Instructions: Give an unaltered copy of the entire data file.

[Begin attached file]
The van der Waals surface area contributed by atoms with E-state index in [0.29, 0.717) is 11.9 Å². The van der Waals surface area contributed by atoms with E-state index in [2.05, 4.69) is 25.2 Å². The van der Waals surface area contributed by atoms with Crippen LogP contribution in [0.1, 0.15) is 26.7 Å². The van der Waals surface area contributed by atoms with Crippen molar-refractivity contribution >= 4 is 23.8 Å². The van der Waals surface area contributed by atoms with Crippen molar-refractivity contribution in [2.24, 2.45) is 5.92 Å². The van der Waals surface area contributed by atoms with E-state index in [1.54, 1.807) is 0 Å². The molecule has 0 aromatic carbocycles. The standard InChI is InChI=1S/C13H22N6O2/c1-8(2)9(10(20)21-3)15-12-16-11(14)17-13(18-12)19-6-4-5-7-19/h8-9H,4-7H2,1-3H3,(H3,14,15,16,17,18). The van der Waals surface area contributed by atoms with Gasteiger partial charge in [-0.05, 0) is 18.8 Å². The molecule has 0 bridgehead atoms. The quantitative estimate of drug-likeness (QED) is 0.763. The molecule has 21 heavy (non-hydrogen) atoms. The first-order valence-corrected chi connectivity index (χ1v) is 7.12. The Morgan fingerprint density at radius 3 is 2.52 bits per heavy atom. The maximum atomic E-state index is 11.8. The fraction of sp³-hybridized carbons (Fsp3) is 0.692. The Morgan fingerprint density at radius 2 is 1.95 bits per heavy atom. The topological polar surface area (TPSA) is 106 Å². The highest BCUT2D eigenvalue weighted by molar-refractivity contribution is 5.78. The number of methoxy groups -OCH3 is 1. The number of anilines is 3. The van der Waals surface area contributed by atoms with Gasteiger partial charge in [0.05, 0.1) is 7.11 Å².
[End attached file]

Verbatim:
The van der Waals surface area contributed by atoms with E-state index in [0.29, 0.717) is 11.9 Å². The van der Waals surface area contributed by atoms with E-state index in [2.05, 4.69) is 25.2 Å². The van der Waals surface area contributed by atoms with Crippen LogP contribution in [0.1, 0.15) is 26.7 Å². The van der Waals surface area contributed by atoms with Crippen molar-refractivity contribution >= 4 is 23.8 Å². The van der Waals surface area contributed by atoms with Crippen molar-refractivity contribution in [2.24, 2.45) is 5.92 Å². The van der Waals surface area contributed by atoms with E-state index in [1.54, 1.807) is 0 Å². The molecule has 0 aromatic carbocycles. The standard InChI is InChI=1S/C13H22N6O2/c1-8(2)9(10(20)21-3)15-12-16-11(14)17-13(18-12)19-6-4-5-7-19/h8-9H,4-7H2,1-3H3,(H3,14,15,16,17,18). The van der Waals surface area contributed by atoms with Gasteiger partial charge in [-0.05, 0) is 18.8 Å². The molecule has 0 bridgehead atoms. The quantitative estimate of drug-likeness (QED) is 0.763. The molecule has 21 heavy (non-hydrogen) atoms. The first-order valence-corrected chi connectivity index (χ1v) is 7.12. The Morgan fingerprint density at radius 3 is 2.52 bits per heavy atom. The maximum atomic E-state index is 11.8. The fraction of sp³-hybridized carbons (Fsp3) is 0.692. The Morgan fingerprint density at radius 2 is 1.95 bits per heavy atom. The topological polar surface area (TPSA) is 106 Å². The highest BCUT2D eigenvalue weighted by molar-refractivity contribution is 5.78. The number of methoxy groups -OCH3 is 1. The number of anilines is 3. The van der Waals surface area contributed by atoms with Gasteiger partial charge in [0.05, 0.1) is 7.11 Å².